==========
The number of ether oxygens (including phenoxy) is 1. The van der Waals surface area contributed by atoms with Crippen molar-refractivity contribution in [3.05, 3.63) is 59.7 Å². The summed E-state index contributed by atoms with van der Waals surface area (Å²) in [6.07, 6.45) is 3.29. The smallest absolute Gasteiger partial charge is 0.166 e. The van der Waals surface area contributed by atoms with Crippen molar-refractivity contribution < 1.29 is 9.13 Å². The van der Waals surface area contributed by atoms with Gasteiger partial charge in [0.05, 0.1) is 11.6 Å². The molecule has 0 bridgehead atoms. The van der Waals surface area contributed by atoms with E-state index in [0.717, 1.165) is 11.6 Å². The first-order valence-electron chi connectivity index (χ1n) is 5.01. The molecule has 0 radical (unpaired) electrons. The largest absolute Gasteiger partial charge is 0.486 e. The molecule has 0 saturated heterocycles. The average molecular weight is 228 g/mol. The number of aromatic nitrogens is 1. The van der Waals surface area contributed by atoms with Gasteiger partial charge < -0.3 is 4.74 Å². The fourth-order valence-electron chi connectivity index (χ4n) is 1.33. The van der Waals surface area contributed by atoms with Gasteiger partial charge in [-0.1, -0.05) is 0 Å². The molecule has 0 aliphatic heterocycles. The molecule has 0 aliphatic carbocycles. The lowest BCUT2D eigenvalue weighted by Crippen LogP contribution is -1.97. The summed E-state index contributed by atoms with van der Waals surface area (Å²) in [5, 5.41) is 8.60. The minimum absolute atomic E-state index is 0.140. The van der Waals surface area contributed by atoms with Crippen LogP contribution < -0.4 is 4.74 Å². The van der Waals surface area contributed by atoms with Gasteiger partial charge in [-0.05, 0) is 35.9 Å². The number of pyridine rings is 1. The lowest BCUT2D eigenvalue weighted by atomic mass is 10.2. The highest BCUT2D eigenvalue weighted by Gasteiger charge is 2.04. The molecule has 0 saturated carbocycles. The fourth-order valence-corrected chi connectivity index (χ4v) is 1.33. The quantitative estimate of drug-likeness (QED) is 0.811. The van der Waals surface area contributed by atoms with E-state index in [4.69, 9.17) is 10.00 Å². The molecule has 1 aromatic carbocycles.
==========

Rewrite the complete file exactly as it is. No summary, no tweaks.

The number of ether oxygens (including phenoxy) is 1. The van der Waals surface area contributed by atoms with Crippen molar-refractivity contribution in [3.05, 3.63) is 59.7 Å². The summed E-state index contributed by atoms with van der Waals surface area (Å²) in [6.07, 6.45) is 3.29. The smallest absolute Gasteiger partial charge is 0.166 e. The van der Waals surface area contributed by atoms with Crippen molar-refractivity contribution < 1.29 is 9.13 Å². The van der Waals surface area contributed by atoms with Gasteiger partial charge in [0.05, 0.1) is 11.6 Å². The molecule has 0 bridgehead atoms. The van der Waals surface area contributed by atoms with E-state index in [0.717, 1.165) is 11.6 Å². The first-order valence-electron chi connectivity index (χ1n) is 5.01. The molecule has 0 radical (unpaired) electrons. The largest absolute Gasteiger partial charge is 0.486 e. The molecule has 0 saturated heterocycles. The average molecular weight is 228 g/mol. The number of aromatic nitrogens is 1. The van der Waals surface area contributed by atoms with Gasteiger partial charge < -0.3 is 4.74 Å². The fourth-order valence-electron chi connectivity index (χ4n) is 1.33. The van der Waals surface area contributed by atoms with Gasteiger partial charge in [-0.1, -0.05) is 0 Å². The molecule has 0 aliphatic heterocycles. The molecule has 0 aliphatic carbocycles. The lowest BCUT2D eigenvalue weighted by Crippen LogP contribution is -1.97. The summed E-state index contributed by atoms with van der Waals surface area (Å²) in [5, 5.41) is 8.60. The minimum absolute atomic E-state index is 0.140. The van der Waals surface area contributed by atoms with Crippen LogP contribution < -0.4 is 4.74 Å². The van der Waals surface area contributed by atoms with Gasteiger partial charge in [-0.05, 0) is 35.9 Å². The number of pyridine rings is 1. The lowest BCUT2D eigenvalue weighted by atomic mass is 10.2. The highest BCUT2D eigenvalue weighted by Gasteiger charge is 2.04. The molecule has 0 saturated carbocycles. The fourth-order valence-corrected chi connectivity index (χ4v) is 1.33. The quantitative estimate of drug-likeness (QED) is 0.811. The van der Waals surface area contributed by atoms with E-state index in [4.69, 9.17) is 10.00 Å². The molecule has 1 aromatic carbocycles.